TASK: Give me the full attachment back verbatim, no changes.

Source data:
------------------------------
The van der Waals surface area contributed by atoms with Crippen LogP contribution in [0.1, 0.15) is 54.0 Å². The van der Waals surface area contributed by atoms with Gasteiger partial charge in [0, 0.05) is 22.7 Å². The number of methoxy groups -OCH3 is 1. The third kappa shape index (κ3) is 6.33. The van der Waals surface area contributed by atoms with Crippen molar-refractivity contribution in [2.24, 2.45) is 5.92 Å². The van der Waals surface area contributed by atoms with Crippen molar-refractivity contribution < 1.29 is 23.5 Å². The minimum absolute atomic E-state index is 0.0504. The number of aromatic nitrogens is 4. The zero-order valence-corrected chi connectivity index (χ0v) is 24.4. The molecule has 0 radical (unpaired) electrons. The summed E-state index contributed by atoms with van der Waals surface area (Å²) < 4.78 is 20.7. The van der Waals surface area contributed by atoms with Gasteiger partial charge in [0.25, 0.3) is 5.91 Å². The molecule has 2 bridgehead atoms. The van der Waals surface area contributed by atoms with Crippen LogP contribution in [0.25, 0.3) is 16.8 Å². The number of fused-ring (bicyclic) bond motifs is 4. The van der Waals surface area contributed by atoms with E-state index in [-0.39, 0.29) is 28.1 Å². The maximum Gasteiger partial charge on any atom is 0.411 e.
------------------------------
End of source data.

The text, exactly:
The van der Waals surface area contributed by atoms with Crippen LogP contribution in [0.1, 0.15) is 54.0 Å². The van der Waals surface area contributed by atoms with Gasteiger partial charge in [0, 0.05) is 22.7 Å². The number of methoxy groups -OCH3 is 1. The third kappa shape index (κ3) is 6.33. The van der Waals surface area contributed by atoms with Crippen molar-refractivity contribution in [2.24, 2.45) is 5.92 Å². The van der Waals surface area contributed by atoms with Crippen molar-refractivity contribution < 1.29 is 23.5 Å². The minimum absolute atomic E-state index is 0.0504. The number of aromatic nitrogens is 4. The zero-order valence-corrected chi connectivity index (χ0v) is 24.4. The molecule has 0 radical (unpaired) electrons. The summed E-state index contributed by atoms with van der Waals surface area (Å²) < 4.78 is 20.7. The van der Waals surface area contributed by atoms with Gasteiger partial charge in [0.25, 0.3) is 5.91 Å². The molecule has 2 bridgehead atoms. The van der Waals surface area contributed by atoms with Crippen LogP contribution in [0.25, 0.3) is 16.8 Å². The number of fused-ring (bicyclic) bond motifs is 4. The van der Waals surface area contributed by atoms with E-state index in [-0.39, 0.29) is 28.1 Å². The maximum Gasteiger partial charge on any atom is 0.411 e.